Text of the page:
I’ve also run into activation problems with Macromedia. The same time my system crashed I had Dreamweaver MX 2004 installed. Because of the manner in which Windows XP failed there was no way for me to deactivate Dreamweaver (and it didn’t carry the activation over when I reinstalled, which probably means I did a fresh install of Windows XP Home). The only saving grace is that Macromedia had the “wisdom” to allow two installations per license. Rather than call Macromedia I simply let one activation go out into limbo until it was eventually released due to inactivity (Dreamweaver “talked” to Macromedia occassionally to renew the activation).
ll of this reminds me of my earlier experiences with Audible.com. Audible is an excellent site that provides audio books for a nominal fee. At one time I had it installed on my iPaq, my IBM ThinkPad iSeries 1400 notebook, and a workstation at a part-time job. Over time I had wiped my ThinkPad system clean and started from a fresh install of Windows, forgetting to deactivate Audible. I also had problems with the iPaq and was unable to deactivate it a couple of times prior to a firmware restore. Over the course of a couple of years most of my activations eventually became tied up. Audible provided for activiation for up to six devices; being more generous than most companies are when it comes to activiation. The ability to burn an audio book to CD requires another activation slot, thus a desktop computer can have two activiations tied to it. Removing an activation in the event of a system crash or format, as has happened to me, was possible using a page that allowed one to manually selected which devices to deactivate. Back when I used Audible on a frequent basis, the form often did not work and it was also frustrating because only one device could be removed every six months. I think I finally straightened it out sometime this year.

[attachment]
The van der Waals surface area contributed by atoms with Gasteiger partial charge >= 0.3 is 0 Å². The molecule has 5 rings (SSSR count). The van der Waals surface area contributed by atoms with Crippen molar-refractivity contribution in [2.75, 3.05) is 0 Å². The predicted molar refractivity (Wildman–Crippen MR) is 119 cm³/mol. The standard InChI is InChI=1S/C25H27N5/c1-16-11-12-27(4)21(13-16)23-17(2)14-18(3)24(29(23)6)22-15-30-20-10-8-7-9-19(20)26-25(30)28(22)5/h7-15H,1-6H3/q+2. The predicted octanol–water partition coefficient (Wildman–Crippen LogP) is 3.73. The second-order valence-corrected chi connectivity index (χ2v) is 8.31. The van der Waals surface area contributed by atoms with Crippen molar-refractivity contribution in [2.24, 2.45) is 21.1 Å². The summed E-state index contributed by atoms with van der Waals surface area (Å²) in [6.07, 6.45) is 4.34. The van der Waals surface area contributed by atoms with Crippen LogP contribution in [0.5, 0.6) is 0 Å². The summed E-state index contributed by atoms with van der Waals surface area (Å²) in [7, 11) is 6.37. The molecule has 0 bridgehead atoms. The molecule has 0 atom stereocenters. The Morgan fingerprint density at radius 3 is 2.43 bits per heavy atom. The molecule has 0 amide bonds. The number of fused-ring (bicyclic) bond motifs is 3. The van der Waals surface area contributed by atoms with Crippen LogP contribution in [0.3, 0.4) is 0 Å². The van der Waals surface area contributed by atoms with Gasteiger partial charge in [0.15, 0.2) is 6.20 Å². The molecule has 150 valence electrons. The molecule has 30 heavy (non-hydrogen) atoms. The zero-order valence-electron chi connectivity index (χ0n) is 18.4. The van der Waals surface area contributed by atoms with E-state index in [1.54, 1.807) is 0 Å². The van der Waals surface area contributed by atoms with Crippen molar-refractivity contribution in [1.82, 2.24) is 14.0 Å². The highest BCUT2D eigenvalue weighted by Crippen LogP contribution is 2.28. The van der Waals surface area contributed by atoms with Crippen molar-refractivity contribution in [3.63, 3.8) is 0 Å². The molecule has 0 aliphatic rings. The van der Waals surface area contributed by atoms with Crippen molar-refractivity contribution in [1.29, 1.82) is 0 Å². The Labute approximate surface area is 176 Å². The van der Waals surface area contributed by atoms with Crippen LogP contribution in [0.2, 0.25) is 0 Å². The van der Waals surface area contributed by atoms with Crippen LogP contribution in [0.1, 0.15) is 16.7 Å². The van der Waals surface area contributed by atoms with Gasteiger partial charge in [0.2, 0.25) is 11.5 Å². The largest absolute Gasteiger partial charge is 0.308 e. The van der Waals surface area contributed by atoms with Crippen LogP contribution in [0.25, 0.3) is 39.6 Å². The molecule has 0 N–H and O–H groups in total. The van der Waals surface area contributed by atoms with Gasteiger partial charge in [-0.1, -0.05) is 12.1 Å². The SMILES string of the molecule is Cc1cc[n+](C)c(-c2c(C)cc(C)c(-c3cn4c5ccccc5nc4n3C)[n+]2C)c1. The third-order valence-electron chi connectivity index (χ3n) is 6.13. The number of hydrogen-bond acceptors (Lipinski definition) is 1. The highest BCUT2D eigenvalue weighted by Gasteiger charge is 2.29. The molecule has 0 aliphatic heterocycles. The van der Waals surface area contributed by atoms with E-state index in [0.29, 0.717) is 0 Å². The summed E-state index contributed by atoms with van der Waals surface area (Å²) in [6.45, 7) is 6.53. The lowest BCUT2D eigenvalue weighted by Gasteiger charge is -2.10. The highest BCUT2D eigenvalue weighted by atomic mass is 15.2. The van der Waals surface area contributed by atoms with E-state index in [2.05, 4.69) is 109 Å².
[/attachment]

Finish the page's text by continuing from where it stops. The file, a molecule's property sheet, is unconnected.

I bought a nice digital clock for Windows XP that displays multiple time-zones in the system tray. It’s called ZoneTick. The program works very well and has a nice interface but it seems rediculous to have to activate a clock! I haven’t even bothered to install it on my new work computer. The process is simple and Web based, but it just seems like too much for so little.
I wonder if software activation has decreased illegal copying? I’d like to see the figures. I think the only difference it has probably made is that users who “pirate” software have become more knowledgable of hacks and cracks or have become better friends with those who already know. I have no doubt there are some people who have probably resorted to using cracks for software they legally own simply to bypass frustrating features such as activation. The game industry isn’t left out. Many games come with programs that prevent users from making backup copies of their software or running the disc content from an emulated drive to improve performance and free up the CD/DVD drive.
On the bright side, such things help promote open source software. I have been willing to use open source programs that were “inferior” to commercial packages simply for the lack of “bloat” that so often comes with such applications. What is the point of activation if it refuses to install but doesn’t report the act of piracy? How is it really meant to thwart piracy if it only works against those of us who paid for our software?
I find it interesting that I haven’t heard reports of warehouses filled with illegal software being found because someone tried to install pirated software.